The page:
Paying to Party
It's no secret that the national conventions are no longer dramatic arenas in which the parties decide their presidential nominees or, for that matter, anything else of much importance. But that doesn't mean the conventions are entirely substance-free--the real action just takes place outside the professionally produced spotlight, in VIP suites, on golf courses and at theme parties.
This year, the two conventions will cost at least $85 million ($50 million for the GOP; $35 million for the Democrats), the vast majority of which comes from corporate giants like AT&T, Microsoft and General Motors. Not coincidentally, all three are entangled in costly disputes with the Feds. Almost all of the other fifty-plus major contributors--including the telecommunications, healthcare, utilities, insurance, financial services, gas and aircraft and airline industries--have clear political interests with the federal government.
Both parties have planned events where corporate donors can mingle with party bigwigs. For example, the Republican National Committee is hosting a golf tournament at a posh Philadelphia country club for top contributors and GOP leaders; two weeks later, Democratic leaders will dine with elite donors at Paramount Studios in Los Angeles.
The corporations bankrolling the conventions say that "civic pride" motivates their six- and seven-figure donations. In reality, the conventions are a unique political and public-relations opportunity for Big Business. For example, BP Amoco, which is helping to fund the Democrats' convention, has its logo plastered all over Los Angeles. Grateful convention-goers will receive phone services from SBC Communications and transportation courtesy of General Motors.
Federal law barred corporate funding of conventions until 1994, when the Federal Election Commission authorized unlimited tax-deductible contributions by donors, whose identities the parties can keep secret until months after the conventions. The result: Nobody yet knows exactly who has given how much for this year's extravaganzas. The Democrats released a list placing top donors in broad categories; the Republicans disclosed a "partial list." But neither side's list shows the specifics of how the money is spent.
Individual legislators' corporate-sponsored bashes, which are particularly popular among fat-cat donors and politicians, supplement the official $85 million tally. Legislators "are collected in one place, they are away from the daily barrage of routine business, and they are more relaxed than usual," explains a brochure for a Mardi Gras party honoring Democratic Senator John Breaux. Sound illegal? Don't worry: "Special exceptions to various ethics rules allow corporations to offer hospitality and stage events that otherwise might be prohibited or limited by state or federal codes," the brochure promises.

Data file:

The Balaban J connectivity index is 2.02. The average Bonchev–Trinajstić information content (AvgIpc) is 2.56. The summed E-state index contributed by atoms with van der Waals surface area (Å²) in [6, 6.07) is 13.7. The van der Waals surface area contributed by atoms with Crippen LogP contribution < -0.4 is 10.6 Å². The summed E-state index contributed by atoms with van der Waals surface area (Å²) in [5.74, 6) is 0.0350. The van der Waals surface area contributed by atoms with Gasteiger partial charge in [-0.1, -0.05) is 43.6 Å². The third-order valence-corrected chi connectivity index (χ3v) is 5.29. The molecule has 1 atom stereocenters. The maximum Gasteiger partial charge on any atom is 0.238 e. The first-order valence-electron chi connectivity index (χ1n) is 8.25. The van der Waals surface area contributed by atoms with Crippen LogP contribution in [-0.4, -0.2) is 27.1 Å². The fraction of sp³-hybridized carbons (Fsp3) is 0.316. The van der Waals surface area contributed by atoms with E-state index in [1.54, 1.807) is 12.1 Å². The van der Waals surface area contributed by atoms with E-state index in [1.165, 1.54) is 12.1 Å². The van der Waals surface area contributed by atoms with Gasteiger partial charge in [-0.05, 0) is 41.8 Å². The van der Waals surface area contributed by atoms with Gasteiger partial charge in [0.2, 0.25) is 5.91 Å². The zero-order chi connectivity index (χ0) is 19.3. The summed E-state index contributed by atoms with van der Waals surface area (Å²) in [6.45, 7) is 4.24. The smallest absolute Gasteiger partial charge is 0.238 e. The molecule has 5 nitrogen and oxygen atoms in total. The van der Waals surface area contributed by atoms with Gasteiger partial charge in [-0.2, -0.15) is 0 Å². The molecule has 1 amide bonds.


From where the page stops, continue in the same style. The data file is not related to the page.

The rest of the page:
In that spirit, Republican Congressman Billy Tauzin is hosting a party with generous funding from telecom behemoths BellSouth, Comsat and SBC Communications. What do they expect for their $25,000 contributions? A chance to chat with Tauzin, who chairs the Telecommunications, Trade and Consumer Protection Subcommittee. Tauzin isn't alone. Fellow Republican Joe Barton, chairman of the Energy and Power Subcommittee, will attend a Texas-style barbecue that the American Gas Association, the Edison Electric Institute, the National Mining Association and the Nuclear Energy Institute are throwing for him. The same groups are hosting a party for Representative John Dingell, the Commerce Committee's top Democrat. Sony, Disney, the Recording Industry Association of America, News Corporation and Seagram/Universal Studios are sponsoring a party for Republican Mark Foley, who chairs the GOP Task Force on Entertainment. And so on.
The national conventions used to be an integral component of American democracy. Now they're just another channel through which corporations corrupt our political life.